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Brick Lane Market 13

July 10, 2011
by the gentle author

This is Jacqueline & Michael Barnes, who sell stationery together under an awning on the yard in Sclater St. “We’ve been here on this pitch about twenty-five years,” ventured Jacqueline proudly, welcoming me her to her personal kingdom of immaculately organised envelopes and felt pens. “I’m originally from Paddington, and Mike, he’s the same as me, from Paddington.” she explained, shaking her head when I enquired if she was a local, before revealing that the couple have been seduced by the East End, “We moved over to Stratford because we wanted a quiet life, and now we’re living out in the sticks.” Michael ran around serving customers with an eager grin, stretching for items with his long limbs while Jacqueline held court, chatting to me and the near-constant stream of regulars who dropped in to convey their week’s news and pick up some cheap biros and post-it notes. “It’s not been good for months and we just do it to keep ourselves amused.” she whispered discreetly, when there was a lull, “We are pensioners now, and  I look forward to coming down here – all the stallholders, we have a laugh and a joke together.”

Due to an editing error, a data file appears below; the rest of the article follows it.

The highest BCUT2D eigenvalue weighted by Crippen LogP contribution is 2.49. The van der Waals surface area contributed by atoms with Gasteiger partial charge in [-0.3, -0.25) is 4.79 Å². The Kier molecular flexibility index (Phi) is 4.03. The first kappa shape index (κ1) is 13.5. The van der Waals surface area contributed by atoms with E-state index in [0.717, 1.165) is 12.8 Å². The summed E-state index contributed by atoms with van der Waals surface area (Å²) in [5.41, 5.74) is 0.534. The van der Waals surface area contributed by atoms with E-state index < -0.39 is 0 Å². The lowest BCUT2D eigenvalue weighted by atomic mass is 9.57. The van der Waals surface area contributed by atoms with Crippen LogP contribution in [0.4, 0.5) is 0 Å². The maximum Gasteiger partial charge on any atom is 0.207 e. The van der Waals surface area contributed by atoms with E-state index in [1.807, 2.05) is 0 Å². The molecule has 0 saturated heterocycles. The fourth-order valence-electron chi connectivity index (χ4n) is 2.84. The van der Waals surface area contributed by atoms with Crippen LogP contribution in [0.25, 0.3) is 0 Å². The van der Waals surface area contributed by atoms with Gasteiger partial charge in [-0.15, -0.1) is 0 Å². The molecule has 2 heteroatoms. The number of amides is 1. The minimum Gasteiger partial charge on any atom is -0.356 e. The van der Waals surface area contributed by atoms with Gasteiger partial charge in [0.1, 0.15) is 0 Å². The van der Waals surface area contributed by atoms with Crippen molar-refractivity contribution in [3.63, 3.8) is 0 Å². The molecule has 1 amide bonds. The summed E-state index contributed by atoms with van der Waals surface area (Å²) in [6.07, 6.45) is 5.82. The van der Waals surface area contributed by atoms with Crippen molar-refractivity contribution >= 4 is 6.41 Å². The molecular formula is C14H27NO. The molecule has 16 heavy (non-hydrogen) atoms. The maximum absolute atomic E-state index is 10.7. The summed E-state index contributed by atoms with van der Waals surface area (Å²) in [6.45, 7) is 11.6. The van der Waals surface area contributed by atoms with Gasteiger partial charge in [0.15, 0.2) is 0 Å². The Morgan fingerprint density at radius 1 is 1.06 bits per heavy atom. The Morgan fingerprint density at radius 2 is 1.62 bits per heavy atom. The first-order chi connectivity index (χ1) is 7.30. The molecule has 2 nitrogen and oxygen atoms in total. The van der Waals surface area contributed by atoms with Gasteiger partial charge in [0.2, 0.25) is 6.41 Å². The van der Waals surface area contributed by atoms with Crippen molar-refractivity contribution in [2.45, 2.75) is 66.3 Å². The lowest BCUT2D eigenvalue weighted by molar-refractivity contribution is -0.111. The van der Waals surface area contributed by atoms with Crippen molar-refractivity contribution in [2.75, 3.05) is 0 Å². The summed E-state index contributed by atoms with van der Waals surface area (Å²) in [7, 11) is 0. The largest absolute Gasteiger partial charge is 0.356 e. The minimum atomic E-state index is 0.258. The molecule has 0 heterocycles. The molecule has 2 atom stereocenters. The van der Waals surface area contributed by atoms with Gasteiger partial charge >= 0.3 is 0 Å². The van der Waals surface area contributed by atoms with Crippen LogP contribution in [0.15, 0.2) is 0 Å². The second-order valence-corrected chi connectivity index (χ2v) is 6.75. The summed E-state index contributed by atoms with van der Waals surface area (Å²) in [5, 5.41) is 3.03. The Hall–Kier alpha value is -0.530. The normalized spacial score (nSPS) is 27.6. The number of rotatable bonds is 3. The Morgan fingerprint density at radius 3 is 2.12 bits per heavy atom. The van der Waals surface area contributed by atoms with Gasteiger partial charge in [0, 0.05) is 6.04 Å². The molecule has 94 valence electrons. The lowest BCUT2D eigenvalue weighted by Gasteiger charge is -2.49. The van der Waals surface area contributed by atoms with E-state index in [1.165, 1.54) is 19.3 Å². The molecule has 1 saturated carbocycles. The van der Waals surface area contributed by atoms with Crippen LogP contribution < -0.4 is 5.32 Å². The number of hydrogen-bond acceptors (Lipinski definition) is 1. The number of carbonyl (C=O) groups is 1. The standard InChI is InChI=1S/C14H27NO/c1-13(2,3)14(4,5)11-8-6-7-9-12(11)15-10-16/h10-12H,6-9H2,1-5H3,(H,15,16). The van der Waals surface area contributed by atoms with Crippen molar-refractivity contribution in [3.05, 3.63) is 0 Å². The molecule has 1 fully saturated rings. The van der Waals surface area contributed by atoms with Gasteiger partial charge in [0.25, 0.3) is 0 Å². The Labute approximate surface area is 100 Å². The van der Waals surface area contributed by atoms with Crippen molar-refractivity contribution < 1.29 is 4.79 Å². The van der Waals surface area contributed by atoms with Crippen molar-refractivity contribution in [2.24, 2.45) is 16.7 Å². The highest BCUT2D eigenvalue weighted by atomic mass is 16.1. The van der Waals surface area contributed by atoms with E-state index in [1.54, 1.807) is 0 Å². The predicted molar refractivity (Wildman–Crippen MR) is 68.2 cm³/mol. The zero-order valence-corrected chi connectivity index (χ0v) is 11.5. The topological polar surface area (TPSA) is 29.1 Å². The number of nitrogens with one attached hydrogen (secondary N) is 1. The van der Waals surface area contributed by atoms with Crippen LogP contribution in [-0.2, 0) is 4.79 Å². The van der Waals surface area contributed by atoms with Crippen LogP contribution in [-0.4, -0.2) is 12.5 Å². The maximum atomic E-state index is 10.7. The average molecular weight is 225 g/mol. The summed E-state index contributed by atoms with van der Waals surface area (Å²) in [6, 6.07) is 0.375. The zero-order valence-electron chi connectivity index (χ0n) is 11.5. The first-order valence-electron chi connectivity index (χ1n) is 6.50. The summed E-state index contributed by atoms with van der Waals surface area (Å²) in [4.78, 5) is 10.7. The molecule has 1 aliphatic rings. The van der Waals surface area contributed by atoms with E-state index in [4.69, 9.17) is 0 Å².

These three keen lads from Essex are Sam, Jack & Perry, two brothers and a pal, who between them run a long stall, selling a spectacular selection of cheap tools and bicycle locks, which stretches the entire length of the yard in Sclater St. “It’s my dad’s business,” explained Sam, the eldest brother who is in charge, taking a respite from the intensity of the milling crowd and his ear-splitting banter –“I took over this bit about three years ago.” It makes for a compelling drama, as with eagle eyes, the three of them watch over the thousands of tools piled up, exchanging wary glances and sharp patter, while a ceaseless parade of customers passes along the stall. Sam’s skinny little brother Jack has been here each Sunday for several years, though he is still at school for another two years. “I was brought up around it and I’ll do this when I leave,” he informed me with a blush, his grey eyes glowing in anticipation, “and hopefully we’ll still be here in thirty years time.”

This is Kevin and his dad Tom who sell men’s casual wear at bargain prices in the Sclater St yard.“I started setting up and taking down the stalls for the traders when I was still at school, and then at fifteen I started trading on my own.” Kevin admitted with to me relish, “I left school early because I was earning more than the teachers.” Kevin, a magnanimous gentle giant who overshadows his father, has been trading for twenty years now and since Tom took early retirement, he comes to help Kevin out. “I work six days a week, sixteen hours a day nowadays,” Kevin told me as we sat in the afternoon shade at the back of his van while his father stood out on the empty yard awaiting customers -“It’s a measure of how hard we have to try these days to keep the money up.” Yet Kevin is undaunted by the challenge of market life in the recession.“I don’t like being beaten, so I’ll hang in,” he told me, catching his father’s attention with a grin and a nod. “Who could ask for anything more?” he asserted, turning to me and spreading his arms demonstratively,” I enjoy it, you’re busy out in the open air. And, when you’re making money, it’s happy days.”

Photographs copyright © Jeremy Freedman

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